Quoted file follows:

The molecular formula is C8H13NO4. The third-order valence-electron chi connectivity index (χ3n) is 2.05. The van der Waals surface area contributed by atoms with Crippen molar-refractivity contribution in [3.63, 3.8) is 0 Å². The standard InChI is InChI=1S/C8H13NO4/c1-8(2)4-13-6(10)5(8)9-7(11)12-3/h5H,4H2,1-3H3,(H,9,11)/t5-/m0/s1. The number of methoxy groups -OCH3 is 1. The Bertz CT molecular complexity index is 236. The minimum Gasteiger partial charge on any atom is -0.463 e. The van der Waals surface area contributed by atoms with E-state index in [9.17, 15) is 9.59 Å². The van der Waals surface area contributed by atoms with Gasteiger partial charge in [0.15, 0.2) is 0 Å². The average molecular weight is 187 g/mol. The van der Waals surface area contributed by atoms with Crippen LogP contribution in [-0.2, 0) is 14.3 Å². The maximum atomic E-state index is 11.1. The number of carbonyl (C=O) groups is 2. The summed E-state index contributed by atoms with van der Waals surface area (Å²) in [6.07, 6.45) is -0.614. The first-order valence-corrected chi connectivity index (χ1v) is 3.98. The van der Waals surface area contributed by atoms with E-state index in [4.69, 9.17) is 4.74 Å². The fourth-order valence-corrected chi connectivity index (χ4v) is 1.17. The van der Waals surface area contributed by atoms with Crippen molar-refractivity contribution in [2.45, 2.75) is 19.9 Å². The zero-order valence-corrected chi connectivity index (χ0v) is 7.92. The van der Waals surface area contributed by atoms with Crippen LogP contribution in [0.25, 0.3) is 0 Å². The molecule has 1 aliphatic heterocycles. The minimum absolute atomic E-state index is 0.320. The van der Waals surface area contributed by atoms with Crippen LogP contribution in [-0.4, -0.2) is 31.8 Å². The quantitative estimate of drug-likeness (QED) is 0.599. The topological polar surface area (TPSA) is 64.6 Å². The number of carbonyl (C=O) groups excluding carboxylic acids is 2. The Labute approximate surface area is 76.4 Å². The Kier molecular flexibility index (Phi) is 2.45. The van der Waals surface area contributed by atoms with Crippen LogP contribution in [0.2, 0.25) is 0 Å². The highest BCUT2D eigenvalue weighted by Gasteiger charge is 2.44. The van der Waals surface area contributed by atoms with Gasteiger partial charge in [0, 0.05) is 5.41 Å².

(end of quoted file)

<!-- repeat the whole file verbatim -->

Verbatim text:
The molecular formula is C8H13NO4. The third-order valence-electron chi connectivity index (χ3n) is 2.05. The van der Waals surface area contributed by atoms with Crippen molar-refractivity contribution in [3.63, 3.8) is 0 Å². The standard InChI is InChI=1S/C8H13NO4/c1-8(2)4-13-6(10)5(8)9-7(11)12-3/h5H,4H2,1-3H3,(H,9,11)/t5-/m0/s1. The number of methoxy groups -OCH3 is 1. The Bertz CT molecular complexity index is 236. The minimum Gasteiger partial charge on any atom is -0.463 e. The van der Waals surface area contributed by atoms with E-state index in [9.17, 15) is 9.59 Å². The van der Waals surface area contributed by atoms with Gasteiger partial charge in [0.15, 0.2) is 0 Å². The average molecular weight is 187 g/mol. The van der Waals surface area contributed by atoms with Crippen LogP contribution in [-0.2, 0) is 14.3 Å². The maximum atomic E-state index is 11.1. The number of carbonyl (C=O) groups is 2. The summed E-state index contributed by atoms with van der Waals surface area (Å²) in [6.07, 6.45) is -0.614. The first-order valence-corrected chi connectivity index (χ1v) is 3.98. The van der Waals surface area contributed by atoms with E-state index in [4.69, 9.17) is 4.74 Å². The fourth-order valence-corrected chi connectivity index (χ4v) is 1.17. The van der Waals surface area contributed by atoms with Crippen molar-refractivity contribution in [2.45, 2.75) is 19.9 Å². The zero-order valence-corrected chi connectivity index (χ0v) is 7.92. The van der Waals surface area contributed by atoms with Crippen LogP contribution in [0.25, 0.3) is 0 Å². The molecule has 1 aliphatic heterocycles. The minimum absolute atomic E-state index is 0.320. The van der Waals surface area contributed by atoms with Crippen LogP contribution in [-0.4, -0.2) is 31.8 Å². The quantitative estimate of drug-likeness (QED) is 0.599. The topological polar surface area (TPSA) is 64.6 Å². The number of carbonyl (C=O) groups excluding carboxylic acids is 2. The Labute approximate surface area is 76.4 Å². The Kier molecular flexibility index (Phi) is 2.45. The van der Waals surface area contributed by atoms with Crippen LogP contribution in [0.2, 0.25) is 0 Å². The highest BCUT2D eigenvalue weighted by Gasteiger charge is 2.44. The van der Waals surface area contributed by atoms with Gasteiger partial charge in [0, 0.05) is 5.41 Å².